CHISINAU, Moldova- The state of education in post-communist Moldova is moving away from the traditional teacher-centered, top-down approach. Moldova’s old mainstay, agriculture, is a dying industry. If Moldova is to compete in the 21st century, it has to rely more on its human resources to wean itself from dependence on imports and energy in the region. Quality education will be key. These days, a concerted effort aims to empower students from the bottom up and help Moldovan students realize their full potential.
The Republic of Moldova is a landlocked country in Eastern Europe, bordered to the west by Romania and to the north, east and south by Ukraine. Moldova declared itself independent in 1991 after the collapse of the Soviet Union. It aspires to join the European Union and hence is decentralizing and implementing economic reforms. Compared with the recent protests and government resignations being played out in Ukraine, Moldova is a peaceful haven.
As citizens of one of the poorest countries in Europe, Moldovans rely on remittances from family members that migrate to the stronger economies in the West. One in four out of the four million Moldovan population work abroad. This leaves tens of thousands of Moldovan children who grow up without the care of one or both of their parents. Hence, the state of education in Moldova depends heavily on the community.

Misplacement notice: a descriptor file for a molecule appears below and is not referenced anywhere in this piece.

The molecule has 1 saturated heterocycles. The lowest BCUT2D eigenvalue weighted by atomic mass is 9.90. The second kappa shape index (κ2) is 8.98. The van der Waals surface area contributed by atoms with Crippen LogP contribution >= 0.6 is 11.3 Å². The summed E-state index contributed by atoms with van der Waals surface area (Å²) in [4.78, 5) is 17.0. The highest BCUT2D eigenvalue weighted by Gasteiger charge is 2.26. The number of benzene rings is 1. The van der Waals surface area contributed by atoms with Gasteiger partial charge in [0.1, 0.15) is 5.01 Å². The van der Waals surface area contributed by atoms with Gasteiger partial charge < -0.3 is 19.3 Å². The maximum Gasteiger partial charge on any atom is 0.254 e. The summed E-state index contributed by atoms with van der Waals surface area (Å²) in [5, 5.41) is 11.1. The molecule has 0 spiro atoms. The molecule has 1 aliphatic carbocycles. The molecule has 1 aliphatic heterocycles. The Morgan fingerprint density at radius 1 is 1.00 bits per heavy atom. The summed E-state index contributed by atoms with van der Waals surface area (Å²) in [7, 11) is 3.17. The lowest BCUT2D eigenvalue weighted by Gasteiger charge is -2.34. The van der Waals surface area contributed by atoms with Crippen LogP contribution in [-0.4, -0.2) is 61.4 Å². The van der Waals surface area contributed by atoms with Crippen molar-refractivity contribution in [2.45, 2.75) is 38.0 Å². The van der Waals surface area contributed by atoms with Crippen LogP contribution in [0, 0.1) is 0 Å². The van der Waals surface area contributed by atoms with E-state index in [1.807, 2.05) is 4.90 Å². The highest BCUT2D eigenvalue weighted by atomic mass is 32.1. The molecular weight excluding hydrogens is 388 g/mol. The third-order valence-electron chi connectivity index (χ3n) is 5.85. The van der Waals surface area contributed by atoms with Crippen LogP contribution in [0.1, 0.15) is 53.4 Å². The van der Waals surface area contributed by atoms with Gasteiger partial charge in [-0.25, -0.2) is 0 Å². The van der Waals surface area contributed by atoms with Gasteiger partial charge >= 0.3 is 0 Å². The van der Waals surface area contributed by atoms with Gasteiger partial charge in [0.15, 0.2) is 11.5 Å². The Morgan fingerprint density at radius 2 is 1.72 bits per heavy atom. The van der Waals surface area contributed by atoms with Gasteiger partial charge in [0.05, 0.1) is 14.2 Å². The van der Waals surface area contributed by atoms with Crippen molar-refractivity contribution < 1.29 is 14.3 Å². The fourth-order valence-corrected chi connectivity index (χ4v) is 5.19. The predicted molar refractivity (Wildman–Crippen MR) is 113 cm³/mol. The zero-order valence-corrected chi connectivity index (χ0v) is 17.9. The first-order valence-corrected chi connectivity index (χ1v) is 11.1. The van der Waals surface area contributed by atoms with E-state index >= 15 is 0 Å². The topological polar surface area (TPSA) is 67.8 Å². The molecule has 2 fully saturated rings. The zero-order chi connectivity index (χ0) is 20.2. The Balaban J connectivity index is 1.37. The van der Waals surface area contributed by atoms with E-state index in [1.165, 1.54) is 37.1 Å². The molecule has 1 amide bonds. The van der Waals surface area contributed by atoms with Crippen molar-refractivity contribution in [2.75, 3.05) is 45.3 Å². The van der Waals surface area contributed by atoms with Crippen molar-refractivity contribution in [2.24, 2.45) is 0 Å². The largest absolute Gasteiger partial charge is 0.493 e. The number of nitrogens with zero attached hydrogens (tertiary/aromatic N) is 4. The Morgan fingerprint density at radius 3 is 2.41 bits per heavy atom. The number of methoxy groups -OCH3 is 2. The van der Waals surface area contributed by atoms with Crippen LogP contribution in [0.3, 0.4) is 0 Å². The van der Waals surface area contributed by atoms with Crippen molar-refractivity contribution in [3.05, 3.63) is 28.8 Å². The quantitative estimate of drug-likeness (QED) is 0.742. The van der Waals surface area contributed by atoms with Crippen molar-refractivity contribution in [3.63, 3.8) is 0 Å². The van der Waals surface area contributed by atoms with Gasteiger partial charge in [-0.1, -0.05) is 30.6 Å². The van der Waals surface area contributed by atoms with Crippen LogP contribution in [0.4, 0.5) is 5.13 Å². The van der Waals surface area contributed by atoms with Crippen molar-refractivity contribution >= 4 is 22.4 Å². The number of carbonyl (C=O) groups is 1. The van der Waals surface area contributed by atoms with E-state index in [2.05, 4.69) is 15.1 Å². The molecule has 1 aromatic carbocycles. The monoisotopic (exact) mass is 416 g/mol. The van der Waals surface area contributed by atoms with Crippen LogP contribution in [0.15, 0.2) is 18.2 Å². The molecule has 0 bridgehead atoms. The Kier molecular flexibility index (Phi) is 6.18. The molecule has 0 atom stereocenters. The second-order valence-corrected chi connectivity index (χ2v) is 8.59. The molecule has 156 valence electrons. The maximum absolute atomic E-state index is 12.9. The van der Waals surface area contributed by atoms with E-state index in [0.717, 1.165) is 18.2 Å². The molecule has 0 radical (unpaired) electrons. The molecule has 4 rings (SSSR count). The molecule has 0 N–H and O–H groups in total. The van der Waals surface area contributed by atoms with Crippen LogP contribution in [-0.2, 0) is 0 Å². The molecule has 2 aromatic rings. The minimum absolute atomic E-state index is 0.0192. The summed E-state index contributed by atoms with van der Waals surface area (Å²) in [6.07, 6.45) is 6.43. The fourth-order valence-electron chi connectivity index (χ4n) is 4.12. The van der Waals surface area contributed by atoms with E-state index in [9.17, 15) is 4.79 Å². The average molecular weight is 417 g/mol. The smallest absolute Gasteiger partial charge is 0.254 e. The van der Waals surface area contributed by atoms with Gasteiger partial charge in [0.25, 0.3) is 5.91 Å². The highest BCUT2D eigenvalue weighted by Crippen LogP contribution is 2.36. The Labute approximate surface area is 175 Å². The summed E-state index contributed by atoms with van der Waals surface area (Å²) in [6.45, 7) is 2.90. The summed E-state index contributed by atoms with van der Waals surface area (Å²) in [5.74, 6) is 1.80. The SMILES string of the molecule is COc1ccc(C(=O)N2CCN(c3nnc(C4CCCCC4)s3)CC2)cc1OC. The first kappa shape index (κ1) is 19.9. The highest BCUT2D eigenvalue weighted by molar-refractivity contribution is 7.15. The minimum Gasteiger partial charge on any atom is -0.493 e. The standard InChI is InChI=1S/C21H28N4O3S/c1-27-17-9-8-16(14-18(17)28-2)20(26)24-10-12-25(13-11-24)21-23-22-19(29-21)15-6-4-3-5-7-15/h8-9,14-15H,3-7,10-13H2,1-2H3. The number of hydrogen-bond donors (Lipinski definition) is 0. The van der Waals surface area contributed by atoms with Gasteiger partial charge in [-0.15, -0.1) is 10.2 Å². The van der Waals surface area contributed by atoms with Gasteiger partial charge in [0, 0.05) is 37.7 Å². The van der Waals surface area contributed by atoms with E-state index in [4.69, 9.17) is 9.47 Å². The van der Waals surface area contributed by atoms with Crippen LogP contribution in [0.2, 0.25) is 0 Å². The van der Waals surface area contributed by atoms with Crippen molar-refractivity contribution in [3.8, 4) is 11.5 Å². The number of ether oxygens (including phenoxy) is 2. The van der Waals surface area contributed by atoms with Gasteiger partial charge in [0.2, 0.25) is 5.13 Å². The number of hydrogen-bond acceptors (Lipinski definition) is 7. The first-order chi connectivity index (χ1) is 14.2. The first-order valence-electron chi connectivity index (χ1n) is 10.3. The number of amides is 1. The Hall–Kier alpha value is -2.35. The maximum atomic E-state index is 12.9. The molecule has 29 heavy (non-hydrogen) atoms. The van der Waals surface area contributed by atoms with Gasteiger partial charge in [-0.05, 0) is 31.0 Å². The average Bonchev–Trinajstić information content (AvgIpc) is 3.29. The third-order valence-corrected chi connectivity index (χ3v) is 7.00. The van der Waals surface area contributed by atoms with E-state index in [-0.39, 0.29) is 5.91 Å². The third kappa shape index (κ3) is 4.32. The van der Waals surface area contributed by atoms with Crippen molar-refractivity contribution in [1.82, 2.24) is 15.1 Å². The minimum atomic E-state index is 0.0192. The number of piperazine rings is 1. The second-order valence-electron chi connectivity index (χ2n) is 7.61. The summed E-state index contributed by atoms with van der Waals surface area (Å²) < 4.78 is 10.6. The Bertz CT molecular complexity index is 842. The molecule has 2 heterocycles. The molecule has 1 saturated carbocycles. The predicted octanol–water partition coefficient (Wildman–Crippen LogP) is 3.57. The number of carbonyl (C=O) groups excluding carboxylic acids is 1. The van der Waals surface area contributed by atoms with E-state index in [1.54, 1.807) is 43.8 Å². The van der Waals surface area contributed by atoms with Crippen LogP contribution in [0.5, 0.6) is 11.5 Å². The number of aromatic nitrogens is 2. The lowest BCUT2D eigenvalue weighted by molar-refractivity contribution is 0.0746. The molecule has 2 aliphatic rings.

Moldova ranks 113th out of 187 countries in the UNDP’s 2012 Human Development Index. The HDI factors gross national income per capita, life expectancy at birth and years of schooling. Generally, Moldovans earn 3,300 dollars per year, have 70 years of life expectancy, and are expected to complete about twelve years of schooling. Literacy rates are very high in Moldova, but as many as 50% complain that the quality of education is poor, according to a Gallup World Poll.
Moldova’s performance in international assessments illustrates the challenges the education system currently faces. The results of the 2009 PISA (Program for International Student Assessment) show that the performance of the country’s 15-year-olds in reading, math, and science is among the lowest in Europe. Around 60% of Moldova’s 15-year-olds lack the basic levels of proficiency in reading and math literacy. This is in spite of the widespread cheating that occurs at high school exit exams. There are even wider gaps between rural and urban areas, and between the rich and the poor. Overall, the results show the need to continue education reforms.
At the forefront of educational reform is Maia Sandu, Moldova’s Minister of Education. After earning her Master’s in Public Administration from Harvard and a career working with the UNDP and the World Bank, Sandu returned to her native Moldova. She is considered a mover and shaker in a post-communist climate in which the status quo attitude has persisted. Sandu’s crackdown on widespread cheating is exposing the true state of education in Moldova.